During my stay in Taiwan in autumn 1978, when I was a guest of the National Palace Museum, Taipei, I had the opportunity to watch one of the corrections by a delegation from Nigensha in connection with their large project of reproducing major works of calligraphy and painting in facsimile. A group of specialists, including printers and scientists, were comparing the originals with the proofs of the Nigensha reproductions, printed in original size on different kinds of paper, some of which had been specially developed for this project. I was able to take part and listen to the lengthy discussions, which took place in front of some of the most famous Chinese paintings and their reproductions. Each detail was carefully compared. Colour variations and degrees of intensity were most carefully checked. Some of the different printed versions had already reached such a degree of perfection that, to my eyes, there was hardly any difference to the original to be seen. Still the printers were not content and corrected several places. The final results, which I could compare with some samples, are really so close to the original that these reproductions can serve all purposes of scientific studies for scholars and students who do not have the possibility to examine the original in detail.


The Glories of the World's Art

Lothar Ledderose --- Professor, Art Historical Institute, University of Heidelberg

All over the world Japanese bookmaking and reproduction techniques have long been admired and respected because of their excellent quality. The innovative and sophisticated process that has now been devised by Nigensha Publishing Co., Ltd. is another landmark in the history of printing and sets a new standard for the reproduction of Chinese paintings and calligraphy. Not only do the shades of the ink become visible in exquisite gradation, but also the appearance of the original surface is rendered in an amazingly convincing manner. The consistency of paper and silk, the different kinds of material, the patches, and even the way in which the ink sinks into the surface, all these are preserved in the reproduction.

The collection of the National Palace Museum in Taipei is the largest and most important single collection of Chinese painting and calligraphy in the world, and it is therefore appropriate that some of its important masterworks should be reproduced in this superb technique. The selection of the pieces is excellent, ranging in time from the fourth to the eighteenth centuries. They represent highlights of Chinese art, and indeed of world art. Everybody will therefore welcome these new reproductions of unprecedented quality.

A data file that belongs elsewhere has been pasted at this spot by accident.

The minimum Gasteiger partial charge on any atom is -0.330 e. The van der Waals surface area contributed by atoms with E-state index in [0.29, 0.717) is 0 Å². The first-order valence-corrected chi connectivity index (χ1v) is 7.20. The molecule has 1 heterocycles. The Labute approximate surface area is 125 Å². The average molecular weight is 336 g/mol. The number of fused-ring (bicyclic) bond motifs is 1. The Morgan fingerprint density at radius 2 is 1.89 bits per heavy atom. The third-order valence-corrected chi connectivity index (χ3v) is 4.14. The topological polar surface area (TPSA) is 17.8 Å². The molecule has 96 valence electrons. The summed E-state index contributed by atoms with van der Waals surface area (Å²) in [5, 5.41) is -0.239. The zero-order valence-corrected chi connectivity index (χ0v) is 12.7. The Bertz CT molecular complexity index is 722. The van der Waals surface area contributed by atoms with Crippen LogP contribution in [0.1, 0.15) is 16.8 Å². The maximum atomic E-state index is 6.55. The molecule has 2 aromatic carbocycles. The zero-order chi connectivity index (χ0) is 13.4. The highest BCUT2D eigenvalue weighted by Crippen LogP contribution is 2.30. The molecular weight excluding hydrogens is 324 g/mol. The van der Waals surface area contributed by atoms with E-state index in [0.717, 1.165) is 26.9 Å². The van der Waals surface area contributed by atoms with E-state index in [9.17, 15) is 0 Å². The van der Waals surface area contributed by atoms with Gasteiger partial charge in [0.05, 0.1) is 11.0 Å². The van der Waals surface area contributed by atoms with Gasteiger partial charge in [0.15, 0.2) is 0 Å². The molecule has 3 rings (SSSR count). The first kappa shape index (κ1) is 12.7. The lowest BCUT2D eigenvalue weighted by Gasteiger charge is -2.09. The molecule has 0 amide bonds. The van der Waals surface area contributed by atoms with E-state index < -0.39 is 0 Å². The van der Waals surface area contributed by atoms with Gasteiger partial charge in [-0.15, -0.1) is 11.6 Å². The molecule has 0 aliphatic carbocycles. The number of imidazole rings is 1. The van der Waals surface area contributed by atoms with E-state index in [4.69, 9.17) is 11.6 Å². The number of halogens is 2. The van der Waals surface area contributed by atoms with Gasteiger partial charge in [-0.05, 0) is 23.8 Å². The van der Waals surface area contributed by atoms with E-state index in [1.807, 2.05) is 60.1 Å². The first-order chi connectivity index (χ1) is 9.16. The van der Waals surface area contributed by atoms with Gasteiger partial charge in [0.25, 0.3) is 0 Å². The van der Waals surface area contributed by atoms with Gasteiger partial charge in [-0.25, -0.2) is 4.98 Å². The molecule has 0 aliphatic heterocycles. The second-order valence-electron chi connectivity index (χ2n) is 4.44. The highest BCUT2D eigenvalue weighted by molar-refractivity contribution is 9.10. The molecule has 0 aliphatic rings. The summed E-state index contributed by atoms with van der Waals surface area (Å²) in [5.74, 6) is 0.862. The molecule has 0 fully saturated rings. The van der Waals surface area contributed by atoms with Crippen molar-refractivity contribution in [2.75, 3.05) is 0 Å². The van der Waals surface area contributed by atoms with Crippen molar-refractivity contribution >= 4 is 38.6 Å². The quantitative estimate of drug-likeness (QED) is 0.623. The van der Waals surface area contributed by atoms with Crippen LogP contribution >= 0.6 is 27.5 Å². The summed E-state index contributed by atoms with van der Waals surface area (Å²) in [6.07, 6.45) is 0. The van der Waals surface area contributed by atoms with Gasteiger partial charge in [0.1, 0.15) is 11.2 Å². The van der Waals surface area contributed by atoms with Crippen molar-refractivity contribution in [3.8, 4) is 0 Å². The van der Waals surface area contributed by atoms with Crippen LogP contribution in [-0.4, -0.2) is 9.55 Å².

Miraculous Identicalness with the Originalst

Michael Sullivan -- Former Professor, University of Stanford, California

The great masterpieces of Western art are well known to people in the West, either through reproductions or through having seen them in museums and galleries. The art of the Far East has always been much less accessible: indeed there is hardly a single masterpiece of Far Eastern art that the average educated Westerner could identify. The reason for this is simply that the Westerner has no opportunity to see these works, or if he does see them.it is only in small reproductions that convey little sense of the originals. So there has long been a need for facsimile reproductions of the great Oriental works that give the viewer the sense of being in contact with the actual painting, in its original size, colour and texture.

Now at last that has become possible with the publication by the Nigensha Publishing Company of facsimile reproductions of masterpieces of Chinese calligraphy and painting in the Palace Musuem, Taipei. The fact that the reproductions are the exact size of the originals -- Huang Kung- wang's handscroll "Dwelling in the Fu-ch'un Mountains," for example, is reproduced in its full length of over six meters -- and that the texture of the original paper and silk is miraculously conveyed, with all the subtlety of colour and range of ink tone, means that the viewer will be getting an experience almost as satisfying as looking at the originals themselves.

These reproductions therefore are a major contribution to closing the gap between the works and their potential viewers, and at last make them accessible to a wide public. I hope that the project receives the welcome it deserves, and that this will lead to the issuing by Nigensha of further sets of the same quality.